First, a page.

Face to Face: Luke Stikeleather, CO

Luke Stikeleather, CO, began fabricating plaster molds and braces for himself before he knew the O&P profession even existed. As a teenager, he was diagnosed with monomelic amyotrophy, a neuromuscular disorder of the hands and arms. As a result, he learned to persevere through adversity. His experience as a patient inspired his eventual career choices—first as a social worker helping troubled teens and their families, and later as an orthotist.

1. How did you become interested in O&P?

As a teenager, I enjoyed woodworking and mechanical tinkering, which led to making adaptive devices to help me with my own disability. My first wrist-hand orthosis was made of Plexiglas baked in my kitchen oven. I eventually visited an orthotist who ignited my interest in the profession. Later, while attending Northwestern's O&P program, I attended a University of Chicago scoliosis clinic and developed a special interest in scoliosis. My passion and vision to help children with spine deformities grows stronger every day.

2. What has motivated or inspired you in your life and/or professional pursuits?

I believe that God orders the steps of my life, and my relationship with him influences everything I do. My parents were a major source of encouragement, instilling me with strong values, a good work ethic, a sense of responsibility, and the pursuit of excellence. My wife of 23 years, Donnah, has been of immeasurable strength, supporting us while I attended the orthotics program. Consistently my biggest fan, she compels me to stay the course during difficult times. While many people have impacted my career, I am particularly grateful to Tom Gavin, CO, who taught me so much about treating scoliosis and spine deformities.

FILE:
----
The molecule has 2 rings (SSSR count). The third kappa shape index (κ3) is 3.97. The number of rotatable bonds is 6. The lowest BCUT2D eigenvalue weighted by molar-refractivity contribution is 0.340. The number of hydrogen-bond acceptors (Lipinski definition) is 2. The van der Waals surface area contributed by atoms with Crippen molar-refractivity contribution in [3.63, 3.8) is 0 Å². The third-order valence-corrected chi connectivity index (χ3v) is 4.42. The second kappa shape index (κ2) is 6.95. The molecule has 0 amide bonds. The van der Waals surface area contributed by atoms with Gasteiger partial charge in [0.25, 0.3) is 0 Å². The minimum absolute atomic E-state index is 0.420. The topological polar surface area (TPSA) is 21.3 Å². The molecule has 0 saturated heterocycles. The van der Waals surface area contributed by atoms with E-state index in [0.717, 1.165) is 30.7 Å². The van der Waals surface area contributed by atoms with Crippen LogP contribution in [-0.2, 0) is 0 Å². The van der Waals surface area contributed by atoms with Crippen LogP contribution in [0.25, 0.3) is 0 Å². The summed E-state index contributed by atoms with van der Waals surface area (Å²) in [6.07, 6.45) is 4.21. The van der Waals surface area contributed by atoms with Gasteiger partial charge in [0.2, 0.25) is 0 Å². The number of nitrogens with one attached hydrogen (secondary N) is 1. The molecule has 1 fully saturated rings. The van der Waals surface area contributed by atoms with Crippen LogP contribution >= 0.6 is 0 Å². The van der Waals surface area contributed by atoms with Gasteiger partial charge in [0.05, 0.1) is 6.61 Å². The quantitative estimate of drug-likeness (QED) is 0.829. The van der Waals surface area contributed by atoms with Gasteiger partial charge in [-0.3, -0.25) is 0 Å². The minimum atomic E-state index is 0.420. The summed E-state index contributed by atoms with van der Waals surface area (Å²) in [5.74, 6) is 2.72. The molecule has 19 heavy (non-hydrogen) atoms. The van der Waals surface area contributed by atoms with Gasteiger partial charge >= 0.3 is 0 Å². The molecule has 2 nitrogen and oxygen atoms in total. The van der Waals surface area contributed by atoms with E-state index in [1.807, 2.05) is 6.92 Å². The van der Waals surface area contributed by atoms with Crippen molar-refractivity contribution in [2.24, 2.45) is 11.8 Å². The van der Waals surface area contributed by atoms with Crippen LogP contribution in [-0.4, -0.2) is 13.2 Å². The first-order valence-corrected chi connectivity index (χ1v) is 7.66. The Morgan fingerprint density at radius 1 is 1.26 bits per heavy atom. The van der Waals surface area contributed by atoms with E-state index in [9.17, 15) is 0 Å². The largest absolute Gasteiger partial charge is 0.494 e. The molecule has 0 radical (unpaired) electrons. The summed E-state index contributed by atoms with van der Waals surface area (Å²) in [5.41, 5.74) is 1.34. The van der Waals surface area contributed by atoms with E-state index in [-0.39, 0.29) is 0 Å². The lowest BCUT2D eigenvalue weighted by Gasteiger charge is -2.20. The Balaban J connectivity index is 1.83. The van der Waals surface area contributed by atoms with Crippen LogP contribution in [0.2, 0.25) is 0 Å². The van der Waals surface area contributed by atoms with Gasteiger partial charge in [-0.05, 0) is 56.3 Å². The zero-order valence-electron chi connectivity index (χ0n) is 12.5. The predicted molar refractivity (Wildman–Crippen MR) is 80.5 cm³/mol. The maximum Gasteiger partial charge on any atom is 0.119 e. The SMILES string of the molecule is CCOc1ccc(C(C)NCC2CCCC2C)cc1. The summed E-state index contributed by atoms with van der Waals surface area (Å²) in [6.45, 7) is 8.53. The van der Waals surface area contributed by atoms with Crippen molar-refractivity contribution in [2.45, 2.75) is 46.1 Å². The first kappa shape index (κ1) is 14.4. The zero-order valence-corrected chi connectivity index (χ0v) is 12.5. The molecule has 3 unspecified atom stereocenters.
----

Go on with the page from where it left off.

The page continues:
3. How has your career progressed?

While still employed as a juvenile probation officer, I started working part-time as a technician. Following my orthotics certification in 1989, I managed a satellite office in Fairfax, Virginia, where we provided the full spectrum of orthotic care, and I had many pediatric and scoliosis patients. In 1997, Michael Malagari, CO, and I launched Orthotic Solutions. In 2004, we started Scoliosis Solutions. I am pleased to be an associate member of the Scoliosis Research Society (SRS) and the Society of Scoliosis Orthopedic and Research Treatment (SOSORT).

4. Please describe what your company does.

We are fortunate to have a dedicated team of practitioners and staff who provide a wide range of orthotic and prosthetic services. My personal practice at Scoliosis Solutions is exclusively devoted to treating scoliosis patients using a specialized treatment protocol that often achieves exceptional outcomes. This is, in large part, due to our meticulous attention to detail and use of custom TLSO designs based on Rigo-Cheneau principles. Serving patients with quality orthoses and providing emotional support to the families are my highest priorities.

5. What are your personal and/or professional goals?

I am trying to be a good husband and father to our two teenage daughters. I strive to strike a balance between family and juggling the demands of a busy clinical practice. Professionally, I focus on product improvement while maintaining compassionate service. We are currently gathering data for research studies to demonstrate the importance of quality bracing and competent service in producing quality results. In the future, I would like to develop a curriculum that can help other practitioners with their scoliosis treatment programs and patient care protocols. We continue to explore new methods to give our patients the best possible care.